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In the colony of Virginia, the slave demographics were altered in part by the ease of enslaving Africans. Africa in the 1700’s did not yet have a centralized government. The country was composed of thousands of tribes, or individual governments. Languages were vastly different and this caused Africans to be unable to construct a defense against Americans, aiming to replace the white slaves that had caused trouble. Europeans had previously interacted and traded with Africans on the coast and on occasion, further inland. A link was formed between coastal African tribes and the colonists. With Africa being a country of mass poverty, colonists could use their excess money to convince coastal tribes to capture members of their enemy tribes. The colonists did not have to struggle and wander out into a foreign land searching for susceptible Africans to enslave; they have the slaves being delivered to them. Earlier European trade with Africa also meant that because they had already been exposed to Europeans, the Africans were somewhat immune to the viruses and diseases of the white race. Colonists of Virginia took this into consideration when


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Bacon's Rebellion
Colonists of Virginia felt the need to destroy the racial demographics of established indentured slaves and introduced the idea of owning African slaves. When stuck by slavery, the colony of Virginia had only white Europeans as the workhorses of their society, however this racial levee was soon destroyed and the majority of slaves became of African descent due to the process of indentured servitude, a negative public eye on indentured servitude in Bacon’s Rebellion, and the simple fact that forcing the Africans into slavery was an extremely facile task.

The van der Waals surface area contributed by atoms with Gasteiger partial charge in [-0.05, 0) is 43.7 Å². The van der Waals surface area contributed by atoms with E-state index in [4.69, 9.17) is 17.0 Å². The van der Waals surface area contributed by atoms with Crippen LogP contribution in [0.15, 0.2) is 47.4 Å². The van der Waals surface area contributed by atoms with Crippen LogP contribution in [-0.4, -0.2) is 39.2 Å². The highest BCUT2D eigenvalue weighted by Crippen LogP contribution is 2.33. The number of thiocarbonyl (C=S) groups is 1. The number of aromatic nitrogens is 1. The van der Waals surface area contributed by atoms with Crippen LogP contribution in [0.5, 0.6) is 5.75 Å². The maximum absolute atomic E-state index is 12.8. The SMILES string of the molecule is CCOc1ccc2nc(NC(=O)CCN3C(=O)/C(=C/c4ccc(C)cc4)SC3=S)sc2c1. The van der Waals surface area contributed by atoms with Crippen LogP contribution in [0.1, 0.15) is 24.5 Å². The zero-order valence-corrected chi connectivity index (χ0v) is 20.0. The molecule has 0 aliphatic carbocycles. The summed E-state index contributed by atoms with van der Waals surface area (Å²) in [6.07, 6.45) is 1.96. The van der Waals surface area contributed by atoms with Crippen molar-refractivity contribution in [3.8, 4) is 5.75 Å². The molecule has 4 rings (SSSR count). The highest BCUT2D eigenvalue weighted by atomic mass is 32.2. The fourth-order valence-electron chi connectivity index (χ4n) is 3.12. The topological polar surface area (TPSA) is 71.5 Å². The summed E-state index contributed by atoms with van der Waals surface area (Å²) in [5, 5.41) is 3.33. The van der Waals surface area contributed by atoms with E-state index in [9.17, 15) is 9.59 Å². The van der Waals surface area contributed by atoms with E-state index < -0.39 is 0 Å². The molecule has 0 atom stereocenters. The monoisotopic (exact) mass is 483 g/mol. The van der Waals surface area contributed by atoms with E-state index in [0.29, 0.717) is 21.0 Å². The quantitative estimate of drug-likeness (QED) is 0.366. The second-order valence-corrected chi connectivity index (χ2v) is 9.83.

The racial change in slavery in the colony of Virginia was in part due to the dynamics of indentured servitude. White slavery originated in Virginia because of the evolution of practicing indentured servitude. The term “indentured servant” originated from the process of wealthy landowners in the New America paying for the passage of others, from their homeland to Virginia, in exchange of the promise they made to work for the landowners until their debt was repaid, usually over a time span of seven years. After being discharged from their work, the servants were very poor and now forced to live on the streets of the Virginia colony. This extreme influx of poverty, now put on exhibition, made the people of Virginia outraged. Something had to be done. What could satisfy the need for someone who would work for nothing, not need to be let loose, and have fiscally economized upkeep? Due to this the slave as we see it today was born.